Monday, December 26, 2011

Lebkuchen - Spice Cake


 Apart from the plain enjoyment and need to eat, there are other reasons why I am a bit of a "foodie". I guess my interest stems from the fact that food is linked with culture.

I'm a curious type of person and love embracing the differences amongst people and I love learning about all the weird and wonderful things around the world. I always get a buzz from learning new things about food, in and out of the kitchen. Christmas is one of those times where I get a chance to hear more about, and experience, different family and cultural rituals.

In New Zealand there is no stereotypical Christmas meal, some people opt for 'traditional' roast dinners, while others opt for BBQ meals (after-all who wants to be stuck in a warm kitchen in the summer heat). Personally my family just has a whole bunch of things that we'll pick at throughout the day, pretty much the ultimate smorgasbord. However, there is one yearly staple;  my mum's Swiss-German baking. It's one tradition I would love to continue.

So I took the opportunity this year to 'steal' my mum's recipe for lebkuchen, which is a beautiful spice cake. There are many versions of this cake but I think my mum's recipe is quite unique as there is no butter or eggs in it, it's made with cream. It's an easy cake to make and it's especially great at xmas time because the yummy aroma of spices being released when the cake is cooking will fill the house with a delightful festive scent. Plus it's a decent sized cake, so there's plenty to go around. It's best served with a big dollop of cream (unsweetened) or a thick slice of unsalted butter.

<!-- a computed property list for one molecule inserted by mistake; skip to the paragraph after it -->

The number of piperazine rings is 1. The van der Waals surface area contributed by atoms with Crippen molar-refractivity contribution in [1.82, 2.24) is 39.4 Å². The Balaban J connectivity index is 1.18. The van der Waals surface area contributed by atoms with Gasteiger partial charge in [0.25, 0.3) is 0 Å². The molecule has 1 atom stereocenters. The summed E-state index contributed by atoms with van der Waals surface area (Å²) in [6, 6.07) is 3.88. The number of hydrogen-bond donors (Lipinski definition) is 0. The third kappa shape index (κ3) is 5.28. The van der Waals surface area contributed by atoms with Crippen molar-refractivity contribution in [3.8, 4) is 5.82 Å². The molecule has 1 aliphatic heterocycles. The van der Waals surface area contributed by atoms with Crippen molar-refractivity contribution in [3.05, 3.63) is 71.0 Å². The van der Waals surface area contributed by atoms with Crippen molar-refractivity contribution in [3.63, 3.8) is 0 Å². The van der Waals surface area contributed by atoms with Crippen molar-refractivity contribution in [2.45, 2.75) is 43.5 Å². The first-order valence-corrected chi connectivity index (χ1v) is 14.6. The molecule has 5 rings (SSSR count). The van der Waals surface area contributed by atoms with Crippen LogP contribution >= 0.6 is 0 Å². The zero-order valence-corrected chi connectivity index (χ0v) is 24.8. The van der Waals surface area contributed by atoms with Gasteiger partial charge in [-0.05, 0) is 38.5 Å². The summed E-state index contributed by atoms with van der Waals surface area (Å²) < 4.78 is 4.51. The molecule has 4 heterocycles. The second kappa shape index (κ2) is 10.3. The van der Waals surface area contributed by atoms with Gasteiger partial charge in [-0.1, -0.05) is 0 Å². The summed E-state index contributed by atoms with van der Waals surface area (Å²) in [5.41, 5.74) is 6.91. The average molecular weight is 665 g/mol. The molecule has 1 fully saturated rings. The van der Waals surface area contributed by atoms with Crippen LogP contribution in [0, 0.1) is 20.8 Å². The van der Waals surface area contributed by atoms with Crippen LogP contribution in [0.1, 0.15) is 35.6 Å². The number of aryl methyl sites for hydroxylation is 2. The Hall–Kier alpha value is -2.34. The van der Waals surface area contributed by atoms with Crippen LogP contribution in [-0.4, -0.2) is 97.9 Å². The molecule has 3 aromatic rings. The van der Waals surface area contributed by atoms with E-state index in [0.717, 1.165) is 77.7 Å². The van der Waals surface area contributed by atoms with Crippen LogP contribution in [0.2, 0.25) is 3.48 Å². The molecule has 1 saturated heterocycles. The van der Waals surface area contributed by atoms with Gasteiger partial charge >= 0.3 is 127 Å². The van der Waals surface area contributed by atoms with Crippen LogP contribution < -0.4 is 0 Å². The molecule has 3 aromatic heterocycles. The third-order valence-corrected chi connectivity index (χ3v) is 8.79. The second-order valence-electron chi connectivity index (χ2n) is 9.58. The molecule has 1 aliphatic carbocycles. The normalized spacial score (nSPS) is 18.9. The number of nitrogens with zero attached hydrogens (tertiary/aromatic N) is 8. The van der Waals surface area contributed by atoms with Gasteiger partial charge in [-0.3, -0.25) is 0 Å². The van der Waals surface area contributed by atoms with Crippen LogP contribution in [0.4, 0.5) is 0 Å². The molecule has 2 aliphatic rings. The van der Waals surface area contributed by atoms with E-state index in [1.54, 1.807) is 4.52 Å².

300ml cream (whipping cream)
5 tablespoons golden syrup
200g sugar
1/2 teaspoon clove powder
1/2 teaspoon cinnamon
2 teaspoons mixed spice
500g plain flour
1 heaped teaspoon baking soda
200ml milk (approx)


Preheat oven to 180 Celsius/350 Fahrenheit.

Beat the cream until thick, but not whipped. You want it to be the consistency of a thick pourable batter.

Stir in the golden syrup, sugar, and all the spices.

Now add the flour and stir again until all combined.

Heat 100ml of the milk until warm, stir the baking soda into the milk then add this to the cake mixture.

Fold in the milk, add another 100ml milk (does not have to be warm) until you get a thick batter. Add more milk if your batter is still too thick and stodgy.

Bake in a 28cm round cake tin for approx 50 minutes.

Since it's a decent sized batter you can also bake it in two medium-sized loaf tins ( 22 x 11 cm), just be aware that the cooking time will vary so just keep an eye on it.